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English was dreaming again. The stench of death filled his nostrils, and ravenous birds screamed from above.
A large man lumbered toward English. He wielded a massive weapon, which he hoisted over his head and swung down upon him. Ducking unexpectedly, English felt the man's surprise, then thrust his blade into the man's throat. Try as he might, English could not avoid looking into the man's dying eyes. It was customary for English's dreams to end with pain for both parties.
Battle glow lost from his eyes, English saw pain, then emptiness play across the man's face before he collapsed in a heap. English's throat throbbed, then he felt the piercing pain of remorse. He fell to his knees in agony, and woke on his side panting with small echoes of pain rebounding in his head.
Trina stirred beside him but did not let on that she knew of his nightmare, though she knew exactly what had happened. English had explained this phenomenon to her. The pain he felt was of the same intensity as that he inflicted upon others. Naturally, memories of war still haunted him.
She gazed upon English's now calm face with tenderness and envy. He was the most caring person. His greatest fear was hurting others; his level of remorse remained unchallenged by saints and messiahs alike, at least in her opinion. Trina knew she could never compete, but wished more than anything that she could attain that same level of selflessness. Then they would truly be equal.
English could not sleep. This dream had been exceptionally traumatic because it had actually happened. He remembered this particular battle because the pain had been so great, that it had driven him over the edge. He recalled later that night packing up his few possessions, and deserting the army. He had no other choice, his fellow soldiers saw him wince when he took another man's life. They sensed his weakness.
But even after he escaped the horrors of war, a new weakness awaited him at home.
The smell of breakfast drifted throughout the house. English woke, used the bathroom, then followed the appetizing aroma into the kitchen. He sat in the chair opposite his wife at their small kitchen table and began to eat.
'Good morning,' Trina said, smiling brightly.
English gave her a weak, morning-eyed smile, and cringed ever so slightly. This small cringe had troubled Trina for years. Every act of kindness English showed towards her was always followed by a slight grimace. This hurt her feelings immensely, but whenever her face showed she had been insulted, English's wince deepened. She no longer brought it up, but often pondered it. Trina glanced at him again. His appearance was bedraggled, due to the dark circles beneath his eyes that now seemed a permanent addition to his face, and his hair that stuck out in all directions. On the inside, his mind, as always, was whirring restlessly. He sat brooding over his bacon and eggs.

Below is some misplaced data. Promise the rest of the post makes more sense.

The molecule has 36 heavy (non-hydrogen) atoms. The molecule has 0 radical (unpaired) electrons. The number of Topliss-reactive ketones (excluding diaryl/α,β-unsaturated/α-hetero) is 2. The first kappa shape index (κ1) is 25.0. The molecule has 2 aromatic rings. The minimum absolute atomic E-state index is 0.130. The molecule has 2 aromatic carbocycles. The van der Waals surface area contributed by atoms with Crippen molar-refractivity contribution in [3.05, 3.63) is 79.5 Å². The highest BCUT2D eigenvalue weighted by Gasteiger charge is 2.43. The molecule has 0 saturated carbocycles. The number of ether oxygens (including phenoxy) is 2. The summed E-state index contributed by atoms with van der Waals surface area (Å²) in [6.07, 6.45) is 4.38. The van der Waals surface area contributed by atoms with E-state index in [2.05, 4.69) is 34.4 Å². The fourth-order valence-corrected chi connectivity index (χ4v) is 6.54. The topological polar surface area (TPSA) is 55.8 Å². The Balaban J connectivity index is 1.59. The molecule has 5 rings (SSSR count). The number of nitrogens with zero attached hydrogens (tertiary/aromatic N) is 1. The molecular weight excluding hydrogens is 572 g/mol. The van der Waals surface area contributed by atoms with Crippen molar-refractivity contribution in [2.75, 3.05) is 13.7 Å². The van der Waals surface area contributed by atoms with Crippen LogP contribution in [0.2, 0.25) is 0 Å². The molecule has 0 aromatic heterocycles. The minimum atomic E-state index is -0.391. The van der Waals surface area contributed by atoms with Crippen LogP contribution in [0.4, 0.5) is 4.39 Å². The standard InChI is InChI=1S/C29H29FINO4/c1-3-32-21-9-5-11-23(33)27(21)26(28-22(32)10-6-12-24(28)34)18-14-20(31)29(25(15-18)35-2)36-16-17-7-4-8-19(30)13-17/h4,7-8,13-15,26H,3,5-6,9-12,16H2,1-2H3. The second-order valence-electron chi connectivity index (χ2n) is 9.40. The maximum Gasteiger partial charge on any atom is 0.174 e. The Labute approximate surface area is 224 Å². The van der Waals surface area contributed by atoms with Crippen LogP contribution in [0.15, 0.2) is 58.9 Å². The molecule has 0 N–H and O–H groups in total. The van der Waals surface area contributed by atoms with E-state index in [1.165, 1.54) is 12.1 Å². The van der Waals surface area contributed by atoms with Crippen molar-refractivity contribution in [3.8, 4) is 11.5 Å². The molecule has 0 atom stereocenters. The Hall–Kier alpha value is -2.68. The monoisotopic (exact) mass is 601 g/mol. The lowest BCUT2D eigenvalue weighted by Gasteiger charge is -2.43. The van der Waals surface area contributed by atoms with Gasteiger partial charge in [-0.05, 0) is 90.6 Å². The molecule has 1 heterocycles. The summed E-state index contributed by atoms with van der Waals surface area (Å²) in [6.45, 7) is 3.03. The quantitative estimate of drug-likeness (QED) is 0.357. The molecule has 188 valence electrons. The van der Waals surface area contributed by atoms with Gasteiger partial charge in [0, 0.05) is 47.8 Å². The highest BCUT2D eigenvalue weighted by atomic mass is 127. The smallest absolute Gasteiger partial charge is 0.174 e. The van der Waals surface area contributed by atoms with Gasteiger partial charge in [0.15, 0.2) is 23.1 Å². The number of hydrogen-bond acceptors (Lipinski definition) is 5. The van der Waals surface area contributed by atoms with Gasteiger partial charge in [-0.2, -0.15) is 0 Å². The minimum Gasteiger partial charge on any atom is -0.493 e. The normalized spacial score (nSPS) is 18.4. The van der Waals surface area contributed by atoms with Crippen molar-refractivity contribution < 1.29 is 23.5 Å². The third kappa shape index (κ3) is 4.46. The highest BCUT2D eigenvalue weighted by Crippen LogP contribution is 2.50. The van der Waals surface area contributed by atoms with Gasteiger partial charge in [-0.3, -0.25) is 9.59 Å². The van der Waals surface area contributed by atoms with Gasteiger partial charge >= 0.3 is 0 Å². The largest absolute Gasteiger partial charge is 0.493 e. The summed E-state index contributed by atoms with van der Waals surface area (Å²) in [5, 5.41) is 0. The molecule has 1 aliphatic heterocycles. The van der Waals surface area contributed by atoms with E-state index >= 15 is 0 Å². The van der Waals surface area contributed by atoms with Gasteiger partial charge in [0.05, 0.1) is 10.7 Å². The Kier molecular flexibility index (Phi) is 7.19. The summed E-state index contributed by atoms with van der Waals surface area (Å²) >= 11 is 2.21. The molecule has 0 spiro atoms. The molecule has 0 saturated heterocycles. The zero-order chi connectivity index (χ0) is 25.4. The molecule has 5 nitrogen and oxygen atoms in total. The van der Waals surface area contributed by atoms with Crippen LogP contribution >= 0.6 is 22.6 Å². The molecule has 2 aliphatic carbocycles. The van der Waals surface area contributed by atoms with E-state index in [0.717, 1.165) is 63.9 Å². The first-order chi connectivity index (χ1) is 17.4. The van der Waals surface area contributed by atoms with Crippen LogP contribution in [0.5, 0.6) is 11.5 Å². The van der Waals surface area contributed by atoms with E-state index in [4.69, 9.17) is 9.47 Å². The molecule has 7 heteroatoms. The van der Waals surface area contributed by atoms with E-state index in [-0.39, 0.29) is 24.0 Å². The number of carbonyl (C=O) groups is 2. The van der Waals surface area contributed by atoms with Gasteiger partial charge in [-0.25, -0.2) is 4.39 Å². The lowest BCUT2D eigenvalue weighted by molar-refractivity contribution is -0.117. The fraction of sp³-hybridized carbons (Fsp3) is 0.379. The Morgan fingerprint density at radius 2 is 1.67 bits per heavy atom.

***days, or months, or years, passed***
Late at night Trina and English watched the news, as they had done every night without variation. A story came on about a woman who had died this morning; she had sacrificed herself for her children. They listened to the entire story with quiet interest but when it had finished Trina turned to her husband.
'Such a sad story' yet I do love hearing about this kind of thing.'
English searched his wife's face in shock and dismay. There was a satisfied gleam in her eye that terrified him. He took a deep breathe before asking: 'Why the hell would you enjoy hearing about people dying?'
Trina stared at him with a look that seemed affectionate, yet annoyed. English snarled internally; he despised condescension.
'Because it reminds me selfless love still exists,' she intimated. 'I know I would give my life for you.' She paused, and then said hardly above a whisper, 'It would be the greatest gift I could give you.'
English could only stare as fear gripped his body. A part of him processed the fact that Trina was now looking at him expectantly. If he didn't say something soon, English knew he would be assaulted by her emotional pain and embarrassment.
'Yes of course,' he said. 'And I, uh' I would certainly do the same for you.' This response sounded false to his own ears, but he had to get away from Trina. 'I'm' well I'm going to step out for a moment.'
English stepped outside, and the cool air greeted him, eager to pacify. He walked, while his mind ran. What a terrible joke his life was. He had deluded himself into believing that Trina was not genuinely in love with him.